Let p be a prime number. This post explores a relationship between the number of digits in the reciprocal of p and in the reciprocal of powers of p.
By the number of digits in a fraction we mean the period of the decimal representation as a repeating sequence. So, for example, we say there are 6 digits in 1/7 because
1/7 = 0.142857 142857 …
We will assume our prime p is not 2 or 5 so that 1/p is a repeating decimal.
If 1/p has r digits, is there a way to say how many digits 1/pa has? Indeed there is, and usually the answer is
So, for example, we would expect 1/7² to have 6×7 digits, and 1/7³ to have 6×7² digits, which is the case.
As another example, consider
1/11 = 0.09 09 09 …
Since 1/11 has 2 digits, we’d expect 1/121 to have 22 digits, and it does.
You may be worried about the word “usually” above. When does the theorem not hold? For primes p less than 1000, the only exceptions are p = 3 and p = 487. In general, how do you know whether a given prime satisfies the theorem? I don’t know. I just ran across this, and my source  doesn’t cite any references. I haven’t thought about it much, but I suspect you could get to a proof starting from the theorem given here.
What if we’re not working in base 10? We’ll do a quick example in duodecimal using
$ bc -lq obase=12 1/5 .2497249724972497249
Here we fire up the Unix calculator
bc and tell it to set the output base to 12. In base 12, the representation of 1/5 repeats after 4 figures: 0.2497 2497 ….
We expect 1/5² to repeat after 4×5 = 20 places, so let’s set the scale to 40 and see if that’s the case.
scale = 40 1/25 .05915343A0B62A68781B05915343A0B62A6878
OK, it looks like it repeats, but we didn’t get 40 figures, only 38. Let’s try setting the scale larger so we can make sure the full cycle of figures repeats.
scale=44 1/25 .05915343A0B62A68781B05915343A0B62A68781B0
That gives us 40 figures, and indeed the first 20 repeat in the second 20. But why did we have to set the scale to 44 to get 40 figures?
Because the scale sets the precision in base 10. Setting the scale to 40 does give us 40 decimal places, but fewer duodecimal figures. If we solve the equation
10x = 1240
we get x = 43.16… and so we round x up to 44. That tells us 44 decimal places will give us 40 duodecimal places.
 Recreations in the Theory of Numbers by Alfred H. Beiler.
3 thoughts on “Reciprocals of prime powers”
1/7 “has” 6 digits because the first power-of-ten-less-one that 7 divides is 999999. Similarly 11 divides 99 and that is why 1/11 has only 2 digits, et simile. But it is not obvious from this why 1/49 should have 42 digits, i.e. why the lowest (10^^n)-1 that 49 divides is (10^^42)-1 . What’s going on there?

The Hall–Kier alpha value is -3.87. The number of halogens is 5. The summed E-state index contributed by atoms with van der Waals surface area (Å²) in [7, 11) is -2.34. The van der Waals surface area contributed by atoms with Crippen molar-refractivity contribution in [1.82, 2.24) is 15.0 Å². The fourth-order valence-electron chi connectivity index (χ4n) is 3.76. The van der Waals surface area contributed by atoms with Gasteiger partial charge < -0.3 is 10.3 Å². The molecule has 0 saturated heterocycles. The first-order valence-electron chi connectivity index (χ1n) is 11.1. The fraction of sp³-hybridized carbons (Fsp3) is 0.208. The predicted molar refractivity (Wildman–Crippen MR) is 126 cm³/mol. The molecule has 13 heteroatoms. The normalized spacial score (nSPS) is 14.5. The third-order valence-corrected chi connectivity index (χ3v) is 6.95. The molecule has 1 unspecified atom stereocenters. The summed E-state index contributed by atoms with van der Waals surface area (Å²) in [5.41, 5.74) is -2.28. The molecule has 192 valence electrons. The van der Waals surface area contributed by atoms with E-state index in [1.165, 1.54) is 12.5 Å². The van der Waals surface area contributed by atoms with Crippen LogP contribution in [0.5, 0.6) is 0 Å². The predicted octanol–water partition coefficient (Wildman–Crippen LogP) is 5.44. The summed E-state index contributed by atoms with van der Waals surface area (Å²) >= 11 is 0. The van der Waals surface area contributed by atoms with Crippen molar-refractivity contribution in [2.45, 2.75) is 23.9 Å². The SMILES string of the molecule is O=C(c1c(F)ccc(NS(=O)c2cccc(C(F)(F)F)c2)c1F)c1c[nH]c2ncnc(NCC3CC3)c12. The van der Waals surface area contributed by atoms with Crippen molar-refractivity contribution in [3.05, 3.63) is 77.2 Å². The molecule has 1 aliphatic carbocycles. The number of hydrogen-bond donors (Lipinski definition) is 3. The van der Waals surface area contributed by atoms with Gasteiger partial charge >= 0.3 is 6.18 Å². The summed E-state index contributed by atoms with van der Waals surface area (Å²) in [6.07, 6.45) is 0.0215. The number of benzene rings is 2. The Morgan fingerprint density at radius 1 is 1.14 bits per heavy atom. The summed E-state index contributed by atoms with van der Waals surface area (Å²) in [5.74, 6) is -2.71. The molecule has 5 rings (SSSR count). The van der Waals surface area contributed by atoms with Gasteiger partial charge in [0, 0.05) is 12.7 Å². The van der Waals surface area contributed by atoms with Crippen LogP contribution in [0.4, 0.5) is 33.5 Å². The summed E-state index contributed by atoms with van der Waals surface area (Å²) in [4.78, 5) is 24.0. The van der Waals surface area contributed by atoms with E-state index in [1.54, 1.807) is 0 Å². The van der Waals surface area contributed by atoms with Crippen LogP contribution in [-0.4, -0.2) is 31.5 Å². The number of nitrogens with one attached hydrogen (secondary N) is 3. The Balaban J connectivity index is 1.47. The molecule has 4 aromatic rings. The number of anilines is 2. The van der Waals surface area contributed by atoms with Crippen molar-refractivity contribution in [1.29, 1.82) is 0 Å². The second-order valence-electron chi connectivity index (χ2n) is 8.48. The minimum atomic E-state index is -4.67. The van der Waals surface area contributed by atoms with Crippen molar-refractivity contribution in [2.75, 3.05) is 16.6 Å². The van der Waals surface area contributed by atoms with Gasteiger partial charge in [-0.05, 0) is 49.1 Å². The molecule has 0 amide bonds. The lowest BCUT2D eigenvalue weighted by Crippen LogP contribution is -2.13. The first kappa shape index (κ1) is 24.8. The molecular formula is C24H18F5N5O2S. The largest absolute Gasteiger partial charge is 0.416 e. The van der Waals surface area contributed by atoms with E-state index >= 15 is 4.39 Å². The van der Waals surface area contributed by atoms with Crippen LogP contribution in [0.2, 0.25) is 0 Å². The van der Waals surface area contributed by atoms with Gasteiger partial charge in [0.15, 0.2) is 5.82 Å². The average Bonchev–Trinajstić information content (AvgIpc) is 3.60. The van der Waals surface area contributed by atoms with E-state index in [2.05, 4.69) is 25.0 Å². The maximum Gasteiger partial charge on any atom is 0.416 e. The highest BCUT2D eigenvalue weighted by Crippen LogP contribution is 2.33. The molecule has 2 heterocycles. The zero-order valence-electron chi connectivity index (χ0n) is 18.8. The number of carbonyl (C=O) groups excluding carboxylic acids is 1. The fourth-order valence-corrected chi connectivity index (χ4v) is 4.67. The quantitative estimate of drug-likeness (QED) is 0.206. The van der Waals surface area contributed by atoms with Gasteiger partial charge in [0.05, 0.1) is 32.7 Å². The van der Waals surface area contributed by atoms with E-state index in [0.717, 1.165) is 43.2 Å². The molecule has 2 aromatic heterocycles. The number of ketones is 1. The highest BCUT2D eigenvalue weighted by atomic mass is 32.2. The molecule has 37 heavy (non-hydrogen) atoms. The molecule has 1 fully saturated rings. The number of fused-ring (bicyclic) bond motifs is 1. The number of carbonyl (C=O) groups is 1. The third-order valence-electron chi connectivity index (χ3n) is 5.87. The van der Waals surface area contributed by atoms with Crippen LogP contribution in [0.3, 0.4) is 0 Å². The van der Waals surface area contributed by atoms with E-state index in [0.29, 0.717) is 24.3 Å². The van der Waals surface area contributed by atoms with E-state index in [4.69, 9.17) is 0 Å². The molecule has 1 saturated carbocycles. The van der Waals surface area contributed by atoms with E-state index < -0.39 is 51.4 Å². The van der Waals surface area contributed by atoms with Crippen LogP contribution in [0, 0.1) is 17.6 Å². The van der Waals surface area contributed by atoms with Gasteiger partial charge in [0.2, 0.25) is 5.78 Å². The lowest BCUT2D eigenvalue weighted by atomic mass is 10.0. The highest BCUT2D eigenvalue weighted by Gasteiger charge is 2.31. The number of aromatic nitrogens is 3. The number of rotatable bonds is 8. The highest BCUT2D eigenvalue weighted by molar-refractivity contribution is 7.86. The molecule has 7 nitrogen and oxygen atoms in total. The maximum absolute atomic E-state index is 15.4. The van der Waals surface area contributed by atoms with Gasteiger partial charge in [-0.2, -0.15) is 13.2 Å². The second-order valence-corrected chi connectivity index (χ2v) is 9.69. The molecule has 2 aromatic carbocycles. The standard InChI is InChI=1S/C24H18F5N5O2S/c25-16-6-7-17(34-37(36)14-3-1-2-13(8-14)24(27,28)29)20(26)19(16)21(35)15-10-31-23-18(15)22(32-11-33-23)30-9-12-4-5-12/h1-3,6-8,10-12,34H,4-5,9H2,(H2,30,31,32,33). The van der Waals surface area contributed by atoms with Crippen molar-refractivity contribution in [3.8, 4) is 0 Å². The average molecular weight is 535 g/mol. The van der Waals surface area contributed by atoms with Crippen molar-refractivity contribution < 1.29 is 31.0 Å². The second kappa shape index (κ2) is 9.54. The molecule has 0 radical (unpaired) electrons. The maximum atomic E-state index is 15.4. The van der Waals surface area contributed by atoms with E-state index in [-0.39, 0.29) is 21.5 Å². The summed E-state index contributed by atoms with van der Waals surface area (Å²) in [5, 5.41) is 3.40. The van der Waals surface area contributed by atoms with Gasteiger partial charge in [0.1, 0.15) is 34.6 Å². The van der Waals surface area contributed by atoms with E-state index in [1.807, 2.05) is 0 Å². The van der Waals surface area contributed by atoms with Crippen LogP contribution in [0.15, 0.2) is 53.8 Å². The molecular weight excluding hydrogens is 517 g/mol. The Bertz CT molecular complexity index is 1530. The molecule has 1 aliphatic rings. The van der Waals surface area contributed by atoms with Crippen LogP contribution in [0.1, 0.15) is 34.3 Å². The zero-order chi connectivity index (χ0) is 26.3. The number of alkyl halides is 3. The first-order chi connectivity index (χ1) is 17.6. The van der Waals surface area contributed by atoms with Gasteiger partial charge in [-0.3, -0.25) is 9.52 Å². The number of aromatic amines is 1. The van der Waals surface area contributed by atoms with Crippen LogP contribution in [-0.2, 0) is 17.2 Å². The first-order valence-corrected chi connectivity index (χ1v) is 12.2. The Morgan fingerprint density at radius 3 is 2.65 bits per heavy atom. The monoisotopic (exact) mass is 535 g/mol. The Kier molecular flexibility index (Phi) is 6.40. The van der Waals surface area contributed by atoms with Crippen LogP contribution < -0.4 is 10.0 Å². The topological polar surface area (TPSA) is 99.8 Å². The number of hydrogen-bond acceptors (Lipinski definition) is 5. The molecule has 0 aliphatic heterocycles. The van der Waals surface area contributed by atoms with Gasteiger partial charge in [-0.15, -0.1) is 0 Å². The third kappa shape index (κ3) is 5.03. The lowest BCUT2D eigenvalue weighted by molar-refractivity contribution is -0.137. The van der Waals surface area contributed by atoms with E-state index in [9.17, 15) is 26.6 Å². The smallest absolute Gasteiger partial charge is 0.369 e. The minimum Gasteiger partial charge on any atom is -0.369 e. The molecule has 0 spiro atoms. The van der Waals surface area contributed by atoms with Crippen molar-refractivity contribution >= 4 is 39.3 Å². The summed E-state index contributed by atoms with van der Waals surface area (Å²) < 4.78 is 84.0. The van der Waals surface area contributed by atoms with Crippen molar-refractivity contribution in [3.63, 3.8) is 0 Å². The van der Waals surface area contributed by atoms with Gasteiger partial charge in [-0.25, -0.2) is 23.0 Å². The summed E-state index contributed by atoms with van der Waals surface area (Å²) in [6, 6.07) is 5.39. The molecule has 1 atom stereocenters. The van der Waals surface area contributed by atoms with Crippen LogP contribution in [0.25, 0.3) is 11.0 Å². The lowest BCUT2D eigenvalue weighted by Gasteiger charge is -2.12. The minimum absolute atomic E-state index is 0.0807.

The first thing that came to mind was Euler’s theorem (which is related to Fermat’s Little Theorem in the linked post about periods of fractions).
phi(7) = 6, which is why 10^6 – 1 divides 7; Euler’s theorem says 10^phi(7) = 1 (mod 7).
And generally phi(p^k) = p^(k-1) * (p-1), so phi(7^2) = 7^1 * 6 = 42, so 10^42 = 1 (mod 49). The formula for the totient of prime powers seems to give us the recurrence we want.
But it’s not the whole story, because phi(11) = 10, and technically 1/11 *is* periodic of 10 digits, but the minimum period is 2, not 10. So we need some kind of “reduced” totient with some factors taken out… but not Carmichael’s, something else. The case of 11 might make you think you can just take out any 2s or 5s you see, but that’s not it.
Looking into one of the oddball numbers in the main post, phi(487) is of course 486. 486 = 2 * 3^5. The period of 1/487 is 27 = 3^3, less by a factor of 18.
Gonna leave it for someone to pick up from there.
Kenneth A. Ross. Repeating Decimals: A Period Piece. Mathematics Magazine. February 2010.
The theorem: If p is an odd prime that is relatively prime to the base b, and the period of 1/p has ℓ digits, then there exists a positive integer n such that the period of every fraction in the series 1/p, 1/p², …, 1/p^n has ℓ digits, and for every integer a > n, the period of 1/p^a has ℓ p^(a−n) digits. The “usual” primes in the base b are those for which n = 1. (The prime 2 is a special case and must be treated differently.) For every base b, the “unusual” primes are rare.
For every prime p and positive integer n, there exist bases in which the period of every fraction 1/p, 1/p², …, 1/p^n is the same. See the paper: Wilfrid Keller and Jörg Richstein. Solutions of the Congruence a^(p−1)≡1 mod p^r. Mathematics and Computation. June 8, 2004.